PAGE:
Electronics Repair (sci.electronics.repair) Discussion of repairing electronic equipment. Topics include requests for assistance, where to obtain servicing information and parts, techniques for diagnosis and repair, and annecdotes about success, failures and problems.

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Default White "fungus" around a ni-cad

What exactly is it and what , if any, damage does it do to anything
adjascent/ same box.
Thurlby DSA524, digital scope adaptor From 1987 . Nickel dendrites like Tin
whiskers ?
Went to use it for the first time in 5 years and no response to any input,
was ok previous use. A vaguely staircase output on an analogue scope , but
thats about all. Composite and trigger out work as do some anunciator
readouts. So presumably ROM, RAM, PS, Clock are ok. So is it realistic to
suspect the A-D a Ferranti ZN449. ? One of those "better than nothing"
service manuals is out there but thats about all
This happens to be right next to one of those pcb soldered oval shape blue
cased nicads of that era, before EEPROMs came in.


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Default White "fungus" around a ni-cad

"N_Cook" wrote in :

What exactly is it and what , if any, damage does it do to anything
adjascent/ same box.
Thurlby DSA524, digital scope adaptor From 1987 . Nickel dendrites
like Tin whiskers ?
Went to use it for the first time in 5 years and no response to any
input, was ok previous use. A vaguely staircase output on an analogue
scope , but thats about all. Composite and trigger out work as do some
anunciator readouts. So presumably ROM, RAM, PS, Clock are ok. So is
it realistic to suspect the A-D a Ferranti ZN449. ? One of those
"better than nothing" service manuals is out there but thats about all
This happens to be right next to one of those pcb soldered oval shape
blue cased nicads of that era, before EEPROMs came in.


It is potassium hydroxide electrolyte, and it is very corrosive. Put on
rubber gloves, and carefully wash the affected area with water. Follow
up with vinegar to neutralize what's left, and then rinse with water
again.

I once had to clean up an old (really old, it had miniature vacuum tubes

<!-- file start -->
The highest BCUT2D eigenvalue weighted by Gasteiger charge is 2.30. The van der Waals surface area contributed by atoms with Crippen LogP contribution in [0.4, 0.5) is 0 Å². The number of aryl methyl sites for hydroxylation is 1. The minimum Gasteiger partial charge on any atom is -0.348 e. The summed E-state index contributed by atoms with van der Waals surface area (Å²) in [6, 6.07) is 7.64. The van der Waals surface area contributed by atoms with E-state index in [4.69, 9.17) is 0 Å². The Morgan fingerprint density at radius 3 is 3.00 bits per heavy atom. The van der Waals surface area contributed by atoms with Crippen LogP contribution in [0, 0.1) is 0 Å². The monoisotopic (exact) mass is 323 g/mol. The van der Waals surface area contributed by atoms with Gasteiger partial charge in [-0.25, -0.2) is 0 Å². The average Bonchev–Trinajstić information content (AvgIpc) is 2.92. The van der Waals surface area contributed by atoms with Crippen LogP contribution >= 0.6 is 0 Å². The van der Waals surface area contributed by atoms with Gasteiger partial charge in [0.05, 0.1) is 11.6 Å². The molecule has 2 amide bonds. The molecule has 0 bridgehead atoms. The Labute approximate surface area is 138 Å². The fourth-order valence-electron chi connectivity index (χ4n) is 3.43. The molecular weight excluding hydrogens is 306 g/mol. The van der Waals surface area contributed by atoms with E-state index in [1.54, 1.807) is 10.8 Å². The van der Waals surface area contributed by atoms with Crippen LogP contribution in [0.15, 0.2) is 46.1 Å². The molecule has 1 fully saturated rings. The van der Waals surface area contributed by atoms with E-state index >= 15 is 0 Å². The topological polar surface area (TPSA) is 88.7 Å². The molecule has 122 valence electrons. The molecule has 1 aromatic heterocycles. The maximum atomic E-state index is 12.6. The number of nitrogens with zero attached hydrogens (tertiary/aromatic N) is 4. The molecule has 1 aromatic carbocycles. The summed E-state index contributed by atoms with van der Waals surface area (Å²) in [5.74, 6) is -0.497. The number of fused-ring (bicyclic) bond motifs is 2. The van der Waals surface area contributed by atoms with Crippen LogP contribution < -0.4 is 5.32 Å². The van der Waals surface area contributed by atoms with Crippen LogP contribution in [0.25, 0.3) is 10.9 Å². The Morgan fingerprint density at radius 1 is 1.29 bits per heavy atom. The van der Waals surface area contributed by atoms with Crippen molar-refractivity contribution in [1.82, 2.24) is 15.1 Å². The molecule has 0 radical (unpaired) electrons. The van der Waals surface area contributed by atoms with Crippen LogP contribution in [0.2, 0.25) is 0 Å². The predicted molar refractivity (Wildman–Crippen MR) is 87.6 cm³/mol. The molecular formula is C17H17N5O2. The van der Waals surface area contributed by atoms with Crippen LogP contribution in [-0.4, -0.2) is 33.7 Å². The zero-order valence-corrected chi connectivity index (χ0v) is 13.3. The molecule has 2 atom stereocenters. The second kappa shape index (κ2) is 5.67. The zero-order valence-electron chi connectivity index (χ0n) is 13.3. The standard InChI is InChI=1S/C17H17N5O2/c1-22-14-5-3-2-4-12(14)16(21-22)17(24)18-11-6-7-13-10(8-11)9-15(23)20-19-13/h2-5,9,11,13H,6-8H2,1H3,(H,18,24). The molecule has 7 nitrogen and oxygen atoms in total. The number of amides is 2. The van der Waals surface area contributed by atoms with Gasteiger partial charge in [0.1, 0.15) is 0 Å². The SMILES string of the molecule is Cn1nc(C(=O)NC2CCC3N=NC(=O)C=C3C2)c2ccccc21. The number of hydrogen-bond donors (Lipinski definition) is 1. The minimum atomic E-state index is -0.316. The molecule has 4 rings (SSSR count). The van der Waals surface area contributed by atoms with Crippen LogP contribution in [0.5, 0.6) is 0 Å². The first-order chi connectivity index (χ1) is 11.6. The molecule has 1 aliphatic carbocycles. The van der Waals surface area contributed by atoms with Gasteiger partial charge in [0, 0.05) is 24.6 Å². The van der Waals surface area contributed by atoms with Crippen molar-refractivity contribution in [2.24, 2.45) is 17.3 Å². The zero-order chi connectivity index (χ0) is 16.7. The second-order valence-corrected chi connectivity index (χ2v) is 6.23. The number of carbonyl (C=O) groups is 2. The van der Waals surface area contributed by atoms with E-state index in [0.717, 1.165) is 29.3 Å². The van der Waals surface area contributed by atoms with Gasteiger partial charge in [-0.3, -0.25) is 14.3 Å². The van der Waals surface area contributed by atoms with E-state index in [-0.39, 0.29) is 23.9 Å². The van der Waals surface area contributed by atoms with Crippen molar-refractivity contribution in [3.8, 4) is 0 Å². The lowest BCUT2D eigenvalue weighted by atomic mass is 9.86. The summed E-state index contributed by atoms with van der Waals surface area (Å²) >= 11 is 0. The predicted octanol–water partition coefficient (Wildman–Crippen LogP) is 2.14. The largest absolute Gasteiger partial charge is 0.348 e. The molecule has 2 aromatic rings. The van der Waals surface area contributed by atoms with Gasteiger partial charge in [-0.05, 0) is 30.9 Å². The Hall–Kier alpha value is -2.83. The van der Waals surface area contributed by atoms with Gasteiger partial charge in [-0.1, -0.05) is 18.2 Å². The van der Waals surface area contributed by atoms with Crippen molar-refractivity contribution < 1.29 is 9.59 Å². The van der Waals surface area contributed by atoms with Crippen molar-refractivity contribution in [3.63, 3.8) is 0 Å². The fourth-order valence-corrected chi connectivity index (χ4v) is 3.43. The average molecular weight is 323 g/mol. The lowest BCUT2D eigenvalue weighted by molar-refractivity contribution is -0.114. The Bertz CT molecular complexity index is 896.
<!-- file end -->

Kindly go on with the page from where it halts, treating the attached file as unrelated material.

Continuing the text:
in it) H23BAM police radio with NiCd wet cells. I skipped the rubber
gloves, and despite being careful, I had no finger prints when I was
done. The residue etched the ridges right off.

Doug White

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Default White "fungus" around a ni-cad

Doug White wrote in message
. ..
"N_Cook" wrote in :

What exactly is it and what , if any, damage does it do to anything
adjascent/ same box.
Thurlby DSA524, digital scope adaptor From 1987 . Nickel dendrites
like Tin whiskers ?
Went to use it for the first time in 5 years and no response to any
input, was ok previous use. A vaguely staircase output on an analogue
scope , but thats about all. Composite and trigger out work as do some
anunciator readouts. So presumably ROM, RAM, PS, Clock are ok. So is
it realistic to suspect the A-D a Ferranti ZN449. ? One of those
"better than nothing" service manuals is out there but thats about all
This happens to be right next to one of those pcb soldered oval shape
blue cased nicads of that era, before EEPROMs came in.


It is potassium hydroxide electrolyte, and it is very corrosive. Put on
rubber gloves, and carefully wash the affected area with water. Follow
up with vinegar to neutralize what's left, and then rinse with water
again.

I once had to clean up an old (really old, it had miniature vacuum tubes
in it) H23BAM police radio with NiCd wet cells. I skipped the rubber
gloves, and despite being careful, I had no finger prints when I was
done. The residue etched the ridges right off.

Doug White



Pineapples remove fingerprints also, but we eat them

I can't see how KHO creates tendrils or matting or whatever the 3D tracery
structure is




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Default White "fungus" around a ni-cad

Relevant looking signal (alternate time slices varies with varying DC at ch
1 and ch2)gets to the analogue data-in of the ZN449 , enable, clock etc ok